The Jewish Chronicle
Labour’s new complaints handbook is branded a ‘betrayal’ of the community
LABOUR’S NEW complaints handbook has been branded a “bad joke” and a “betrayal” of the Jewish community after it detailed examples of how party members had received only light sanctions for acts of antisemitism.
Labour leader Sir Keir Starmer promised “zero tolerance” for Jew hatred in the wake of the damning Equality and Human Rights Commission report into the party. But examples laid out in Labour’s new Complaint Handling Handbook revealed how members could share multiple antisemitic posts online and get away with little more than a slap on the wrist.
In one example, a member who has “posted and shared several things on social media that were antisemitic, using Hitler, Nazi and Holocaust metaphors, distortions and comparisons in debates about Israel-Palestine” received only a formal warning that remains on their record for 18 months, despite multiple apparent breaches of the IHRA definition of antisemitism to which Labour is signed up. After the EHRC’s ruling, Labour was ordered to deliver an action plan to tackle antisemitism in its ranks and last week the party published its updated complaint handling book, complaints policy and disputes report.
However, the new policy has been dubbed a throwback to the heavily criticised Chakrabarti Report on antisemitism, published under Jeremy Corbyn’s leadership, because it limited complaints to alleged antisemitic conduct carried out when someone is a Labour member, not before they joined.
The new complaints policy included a strengthened social media code of conduct and a new simplified complaints handling form. But the handbook confirmed that complaints lodged by anyone from outside the party, including any Jewish organisation, would not include “any ongoing information due to confidentiality and data protection reasons”.
It also detailed examples of how antisemitic complaints might be handled by the party. In one, a Labour member “posted several articles on social media promoting conspiracy theories suggesting that Jewish people were responsible for real and imagined wrongdoings”, as well as “articles that minimised complaints of antisemitism within the Labour Party”. However, it added that the investigation “concluded that no Labour Party rules were specifically breached but a Reminder of Conduct was issued to the member”.
The complaints handbook, in a specific section on antisemitism, also insisted that antisemitic behaviour “can include sharing and/or liking antisemitic content on social media sites”. It added: “None of this is acceptable, and such behaviour from Labour Party members, will not be tolerated as it does not align with our aims and values.” But in another example, a member “responded to a social media post in a way that served to repeat antisemitic tropes”. It concluded that“no party rules have been breached” and the member only received a “reminder of values” notice. Joe Glasman, of the Campaign Against Antisemitism, said: “Labour’s new complaints handbook reads like a bad joke. The idea that a prospective member can be as antisemitic as they like until they join the party is another Chakrabarti-like attempt to turn a blind eye and move on.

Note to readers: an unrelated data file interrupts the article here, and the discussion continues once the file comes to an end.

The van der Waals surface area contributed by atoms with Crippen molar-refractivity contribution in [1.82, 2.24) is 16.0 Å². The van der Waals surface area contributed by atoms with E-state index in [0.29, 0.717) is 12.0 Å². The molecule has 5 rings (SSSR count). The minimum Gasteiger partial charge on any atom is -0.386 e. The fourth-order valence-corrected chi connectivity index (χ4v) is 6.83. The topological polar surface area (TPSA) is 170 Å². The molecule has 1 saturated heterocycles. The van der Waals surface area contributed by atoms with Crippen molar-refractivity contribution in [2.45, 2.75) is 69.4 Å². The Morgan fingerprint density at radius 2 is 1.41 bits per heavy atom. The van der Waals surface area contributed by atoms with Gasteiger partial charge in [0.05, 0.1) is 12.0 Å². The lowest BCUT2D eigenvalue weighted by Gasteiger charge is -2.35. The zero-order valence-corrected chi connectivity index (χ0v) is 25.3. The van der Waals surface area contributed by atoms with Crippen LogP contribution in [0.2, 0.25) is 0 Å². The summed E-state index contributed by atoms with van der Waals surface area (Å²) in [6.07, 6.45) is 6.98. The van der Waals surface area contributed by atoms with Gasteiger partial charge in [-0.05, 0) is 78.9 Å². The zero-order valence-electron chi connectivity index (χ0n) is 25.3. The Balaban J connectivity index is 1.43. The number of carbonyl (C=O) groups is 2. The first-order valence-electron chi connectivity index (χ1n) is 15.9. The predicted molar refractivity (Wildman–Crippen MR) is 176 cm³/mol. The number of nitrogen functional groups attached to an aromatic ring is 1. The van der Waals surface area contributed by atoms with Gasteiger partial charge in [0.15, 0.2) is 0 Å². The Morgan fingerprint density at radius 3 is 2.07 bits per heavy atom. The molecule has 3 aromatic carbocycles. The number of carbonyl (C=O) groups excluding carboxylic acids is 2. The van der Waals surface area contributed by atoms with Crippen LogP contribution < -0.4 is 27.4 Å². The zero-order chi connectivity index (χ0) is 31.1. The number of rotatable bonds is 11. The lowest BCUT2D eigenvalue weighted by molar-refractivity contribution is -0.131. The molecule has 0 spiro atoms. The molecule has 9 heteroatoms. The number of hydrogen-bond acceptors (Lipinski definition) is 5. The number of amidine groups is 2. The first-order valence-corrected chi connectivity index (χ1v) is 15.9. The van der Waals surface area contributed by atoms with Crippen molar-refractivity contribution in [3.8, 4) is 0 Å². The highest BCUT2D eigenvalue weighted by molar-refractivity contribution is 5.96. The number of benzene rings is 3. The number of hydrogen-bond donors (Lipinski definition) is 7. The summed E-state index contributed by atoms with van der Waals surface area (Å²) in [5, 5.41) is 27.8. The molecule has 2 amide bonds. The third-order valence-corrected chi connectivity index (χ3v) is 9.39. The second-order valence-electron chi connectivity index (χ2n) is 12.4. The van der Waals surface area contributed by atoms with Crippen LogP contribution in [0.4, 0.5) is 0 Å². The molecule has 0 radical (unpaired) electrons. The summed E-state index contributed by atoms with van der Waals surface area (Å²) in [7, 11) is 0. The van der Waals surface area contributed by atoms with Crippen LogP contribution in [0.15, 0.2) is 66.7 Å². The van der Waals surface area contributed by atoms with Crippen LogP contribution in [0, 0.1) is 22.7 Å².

“The illustrations of current practice, far from inspiring confidence, show just why the system is broken: for someone to be able to breach the International Definition of Antisemitism, which Labour adopted only after a massive row, and only get a formal warning is a betrayal of the Jewish community. ”
Karen Pollock, chief executive of the Holocaust Educational Trust, said: “These inappropriate comparisons to the Holocaust belittle the memory of this appalling tragedy and are an insult to the survivors and their families. ”
A Labour spokesman confirmed the handbook was part of the action plan ordered by the EHRC. When asked about the examples Labour said they “refer to previous decisions which do not reflect the current approach of zero tolerance to antisemitism. Under Keir Starmer’s leadership we are continually improving and strengthening procedures to root out antisemitism from our party.” Meanwhile, the party NEC’s disciplinary statistics for March have been published. They reveal that since May 2020, 356 complaints have been resolved. Of that total some 70 per cent involved allegations of antisemitism. Only 26 per cent of all cases led to expulsion and 10 per cent suspension. One in 10 cases were referred to the higher discipline body, the National Constitutional Committee, 18 per cent resulted in a formal warning,
18 per cent in a
“reminder of conduct” and eight per cent a “reminder of values” notice.
No action was takeninnineper cent of cases.